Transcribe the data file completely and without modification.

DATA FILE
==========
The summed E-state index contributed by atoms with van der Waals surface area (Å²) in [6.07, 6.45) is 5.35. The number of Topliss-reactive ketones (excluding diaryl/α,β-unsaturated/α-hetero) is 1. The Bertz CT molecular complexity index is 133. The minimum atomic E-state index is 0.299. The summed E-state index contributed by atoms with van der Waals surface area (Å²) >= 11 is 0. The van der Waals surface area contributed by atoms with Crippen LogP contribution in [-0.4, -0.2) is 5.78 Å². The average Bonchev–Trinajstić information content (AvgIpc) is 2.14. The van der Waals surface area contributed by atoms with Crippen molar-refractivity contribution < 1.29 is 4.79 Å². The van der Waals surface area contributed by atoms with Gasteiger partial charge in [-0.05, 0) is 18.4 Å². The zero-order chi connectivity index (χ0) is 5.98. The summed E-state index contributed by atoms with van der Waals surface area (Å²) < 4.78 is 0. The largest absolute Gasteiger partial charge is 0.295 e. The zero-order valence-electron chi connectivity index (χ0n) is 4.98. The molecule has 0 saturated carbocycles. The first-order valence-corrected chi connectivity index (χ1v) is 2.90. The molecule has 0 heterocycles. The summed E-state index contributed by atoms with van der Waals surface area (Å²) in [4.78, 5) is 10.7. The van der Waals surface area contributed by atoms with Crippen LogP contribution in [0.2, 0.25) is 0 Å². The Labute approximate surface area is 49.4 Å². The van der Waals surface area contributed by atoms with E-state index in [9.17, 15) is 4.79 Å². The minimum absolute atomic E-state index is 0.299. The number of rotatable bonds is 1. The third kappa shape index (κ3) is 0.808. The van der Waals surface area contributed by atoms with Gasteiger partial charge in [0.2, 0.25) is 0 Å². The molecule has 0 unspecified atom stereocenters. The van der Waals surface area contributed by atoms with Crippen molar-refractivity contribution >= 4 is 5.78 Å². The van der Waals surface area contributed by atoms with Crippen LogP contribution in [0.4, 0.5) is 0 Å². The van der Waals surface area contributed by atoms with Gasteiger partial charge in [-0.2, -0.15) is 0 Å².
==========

The summed E-state index contributed by atoms with van der Waals surface area (Å²) in [6.07, 6.45) is 5.35. The number of Topliss-reactive ketones (excluding diaryl/α,β-unsaturated/α-hetero) is 1. The Bertz CT molecular complexity index is 133. The minimum atomic E-state index is 0.299. The summed E-state index contributed by atoms with van der Waals surface area (Å²) >= 11 is 0. The van der Waals surface area contributed by atoms with Crippen LogP contribution in [-0.4, -0.2) is 5.78 Å². The average Bonchev–Trinajstić information content (AvgIpc) is 2.14. The van der Waals surface area contributed by atoms with Crippen molar-refractivity contribution < 1.29 is 4.79 Å². The van der Waals surface area contributed by atoms with Gasteiger partial charge in [-0.05, 0) is 18.4 Å². The zero-order chi connectivity index (χ0) is 5.98. The summed E-state index contributed by atoms with van der Waals surface area (Å²) < 4.78 is 0. The largest absolute Gasteiger partial charge is 0.295 e. The zero-order valence-electron chi connectivity index (χ0n) is 4.98. The molecule has 0 saturated carbocycles. The first-order valence-corrected chi connectivity index (χ1v) is 2.90. The molecule has 0 heterocycles. The summed E-state index contributed by atoms with van der Waals surface area (Å²) in [4.78, 5) is 10.7. The van der Waals surface area contributed by atoms with Crippen LogP contribution in [0.2, 0.25) is 0 Å². The Labute approximate surface area is 49.4 Å². The van der Waals surface area contributed by atoms with E-state index in [9.17, 15) is 4.79 Å². The minimum absolute atomic E-state index is 0.299. The number of rotatable bonds is 1. The third kappa shape index (κ3) is 0.808. The van der Waals surface area contributed by atoms with Gasteiger partial charge in [0.2, 0.25) is 0 Å². The molecule has 0 unspecified atom stereocenters. The van der Waals surface area contributed by atoms with Crippen molar-refractivity contribution >= 4 is 5.78 Å². The van der Waals surface area contributed by atoms with Crippen LogP contribution in [0.4, 0.5) is 0 Å². The van der Waals surface area contributed by atoms with Gasteiger partial charge in [-0.2, -0.15) is 0 Å².